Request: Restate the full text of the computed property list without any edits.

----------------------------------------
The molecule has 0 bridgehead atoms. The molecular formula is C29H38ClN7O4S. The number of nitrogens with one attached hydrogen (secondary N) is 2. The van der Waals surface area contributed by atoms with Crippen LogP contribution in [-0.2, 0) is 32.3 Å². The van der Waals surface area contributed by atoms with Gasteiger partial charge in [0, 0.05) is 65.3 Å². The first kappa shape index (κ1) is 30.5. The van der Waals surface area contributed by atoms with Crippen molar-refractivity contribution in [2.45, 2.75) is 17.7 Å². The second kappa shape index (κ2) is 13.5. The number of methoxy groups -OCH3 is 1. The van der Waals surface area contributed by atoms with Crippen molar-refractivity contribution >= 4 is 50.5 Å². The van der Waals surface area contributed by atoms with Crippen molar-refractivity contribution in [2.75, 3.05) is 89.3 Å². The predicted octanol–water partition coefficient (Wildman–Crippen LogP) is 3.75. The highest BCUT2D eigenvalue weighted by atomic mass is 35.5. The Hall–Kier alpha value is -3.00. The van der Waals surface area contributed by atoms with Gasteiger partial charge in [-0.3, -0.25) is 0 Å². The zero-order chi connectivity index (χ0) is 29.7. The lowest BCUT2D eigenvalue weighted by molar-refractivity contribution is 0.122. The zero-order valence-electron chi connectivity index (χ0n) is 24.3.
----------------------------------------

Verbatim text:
The molecule has 0 bridgehead atoms. The molecular formula is C29H38ClN7O4S. The number of nitrogens with one attached hydrogen (secondary N) is 2. The van der Waals surface area contributed by atoms with Crippen LogP contribution in [-0.2, 0) is 32.3 Å². The van der Waals surface area contributed by atoms with Gasteiger partial charge in [0, 0.05) is 65.3 Å². The first kappa shape index (κ1) is 30.5. The van der Waals surface area contributed by atoms with Crippen molar-refractivity contribution in [2.45, 2.75) is 17.7 Å². The second kappa shape index (κ2) is 13.5. The number of methoxy groups -OCH3 is 1. The van der Waals surface area contributed by atoms with Crippen molar-refractivity contribution >= 4 is 50.5 Å². The van der Waals surface area contributed by atoms with Crippen molar-refractivity contribution in [2.75, 3.05) is 89.3 Å². The predicted octanol–water partition coefficient (Wildman–Crippen LogP) is 3.75. The highest BCUT2D eigenvalue weighted by atomic mass is 35.5. The Hall–Kier alpha value is -3.00. The van der Waals surface area contributed by atoms with Gasteiger partial charge in [-0.3, -0.25) is 0 Å². The zero-order chi connectivity index (χ0) is 29.7. The lowest BCUT2D eigenvalue weighted by molar-refractivity contribution is 0.122. The zero-order valence-electron chi connectivity index (χ0n) is 24.3.